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Family travel: Top 5 things to do in Denmark

Denmark's design-cool credentials make for an amazing cultural family holiday — complete with ice cream

Published 9 Apr 2019, 00:18 BST, Updated 12 Jul 2021, 16:03 BST
Visitors in the colourful tunnel of the Kunstmuseum, Aarhus

Kunstmuseum, Aarhus

Photograph by Will Grauby

Clean, efficient, child-friendly, plus the home of Lego and super cool Scandi design, it's no secret Denmark is prime family holiday terrain. As someone who has both a six-year-old and a deep love of 20th-century art and design, it seemed like it might be the perfect destination. There was an obligatory trip to Legoland planned, but would my daughter be happy to tour the rest of the country checking out Denmark's prime cultural offerings? As it turned out (fortunately): yes.

1 Moesgaard Museum, Aarhus
This museum of archeology and ethnography is a 20-minute bus ride from Aarhus, the 2017 European Capital of Culture. We arrived before it opened and climbed up onto the roof — totally allowed, the large sloping surface is covered in grass and offers bay views from the top. "We've climbed a mountain," shouted Rowan. Inside 'the mountain', it was an incredible experience — hugely interactive and exciting. The exhibits involve quite a lot of spoken-word content in Danish but somehow it's quite easy to follow. We loved the highly evocative and immersive battle reconstruction, which then leads down into a display of a discarded battle horde. The whole place makes time shrink and connects you with the past and teaches you about your ancestors without ever feeling lectured at.

Tivoli Gardens, Copenhagen
One of the oldest theme parks in the world, Tivoli Gardens manages to pack in plenty of treats for little ones, terrifying big-thrill rides for older children and remain genuinely beautiful and fairly calm so the adults aren't on the point of nervous breakdown by the end of the day. The pretty gardens and lake are a lovely setting and the theming is tastefully and neatly done. At dusk, the lanterns and fairy lights everywhere make it feel truly magical.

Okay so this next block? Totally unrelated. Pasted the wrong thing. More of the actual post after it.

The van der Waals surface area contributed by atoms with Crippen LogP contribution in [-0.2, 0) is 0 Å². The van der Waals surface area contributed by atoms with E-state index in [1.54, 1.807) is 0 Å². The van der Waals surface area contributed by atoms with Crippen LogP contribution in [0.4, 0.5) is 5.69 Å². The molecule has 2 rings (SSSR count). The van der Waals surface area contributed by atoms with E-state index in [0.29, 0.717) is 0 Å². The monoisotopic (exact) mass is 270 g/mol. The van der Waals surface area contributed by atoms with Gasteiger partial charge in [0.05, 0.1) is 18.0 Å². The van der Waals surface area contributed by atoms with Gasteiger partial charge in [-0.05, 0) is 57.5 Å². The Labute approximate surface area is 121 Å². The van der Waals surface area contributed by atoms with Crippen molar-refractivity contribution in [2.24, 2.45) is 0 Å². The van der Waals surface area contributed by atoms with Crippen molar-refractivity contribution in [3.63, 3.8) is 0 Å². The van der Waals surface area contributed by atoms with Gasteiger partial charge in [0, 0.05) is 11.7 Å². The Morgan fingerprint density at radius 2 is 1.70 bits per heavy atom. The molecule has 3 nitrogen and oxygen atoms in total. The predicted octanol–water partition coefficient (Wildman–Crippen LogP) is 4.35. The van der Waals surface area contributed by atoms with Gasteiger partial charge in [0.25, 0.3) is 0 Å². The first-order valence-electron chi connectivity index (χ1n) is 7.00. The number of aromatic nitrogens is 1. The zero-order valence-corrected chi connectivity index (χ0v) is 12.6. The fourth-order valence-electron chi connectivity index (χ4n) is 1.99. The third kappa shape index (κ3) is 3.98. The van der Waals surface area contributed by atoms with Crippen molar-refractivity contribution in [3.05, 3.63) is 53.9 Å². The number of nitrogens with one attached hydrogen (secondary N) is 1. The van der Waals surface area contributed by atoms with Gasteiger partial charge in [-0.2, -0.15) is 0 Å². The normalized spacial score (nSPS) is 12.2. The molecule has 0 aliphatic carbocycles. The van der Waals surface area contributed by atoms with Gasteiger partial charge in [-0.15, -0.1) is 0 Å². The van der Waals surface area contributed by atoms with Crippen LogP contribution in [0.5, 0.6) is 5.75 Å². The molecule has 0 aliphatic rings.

3 Den Gamle By, Aarhus
This is the world's first open-air museum; it opened in 1914 and today contains 75 historical buildings brought, brick-by-brick, from all across Denmark. It's wonderland for kids who like to play pretend: in a 1970s headteacher's apartment from Copenhagen, kind and informative volunteers encouraged the six-year-old to make a 'meal' in the kitchen while we admired the Scandi design. The coffin maker's house from the 1800s was also a surprise draw, while it was hard to get away from the old-fashioned fairground, complete with swings and bowling. The working 1970s bakery was also a big hit; though I avoided the gynaecologist's office, unable to quite face the inevitable questions.

4 Kolding
Kolding is a fantastic town, with tons to see — Trapholt museum ( has a wonderful collection of modern art and 20th-century Danish furniture plus a peaceful sculpture park; Nicolai Cultural Centre has a whole children's building, an arthouse cinema and serves fantastic parent-and-child-pleasing pizza in its cafe. If it's warm enough you can even sit outside and the kids can play in the courtyard. Stay in Kolding Design Apartments, where every building is designed in a different shape (ours was a star) and there are views of the castle and lake that it sits beside. Most importantly, make sure you head to Slotsisen for ice cream with amazing Wonka-esque creations for instant delight.

Wadden Sea Visitor Centre
This beautiful bird-watching centre on the North Sea coast houses hands-on exhibits in a space that merges art, science and architecture into a mesmerising experience. One room houses small, simple wooden models of birds that come to life when viewed through the binoculars provided. A large tank full of plants turns out to be rich in marine life and keeps us busy for ages, spotting fish hiding under the sand and crabs scuttling among the seaweed. The digital ornithology exhibition cleverly uses sound, film and mirrors to make you feel as if you are in the middle of a flock of migrating birds: surprisingly meditative. An excellent place for inquisitive little ones and adults alike.


Jo and husband Tim with Rowan (6).

Best for
Design-hungry adults and adventure-loving children.

Tivoli Gardens — "I went on so many scary rollercoasters and I wasn't scared at all. I loved them!" -Rowan

The crowds at the Experimentarium on a cold, wet afternoon: "I couldn't get to the wind machine, but I did get to make lots and lots of bubbles." -Rowan

How to do it
British Airways, SAS, EasyJet, Norwegian Air International and BMI Regional all fly direct to Copenhagen from the UK. Ryanair fly direct to Aarhus from Stansted. Five days car hire with Europcar, from £125.

Follow @glitterjo

Published in the 2018 issue of National Geographic Traveller – Family

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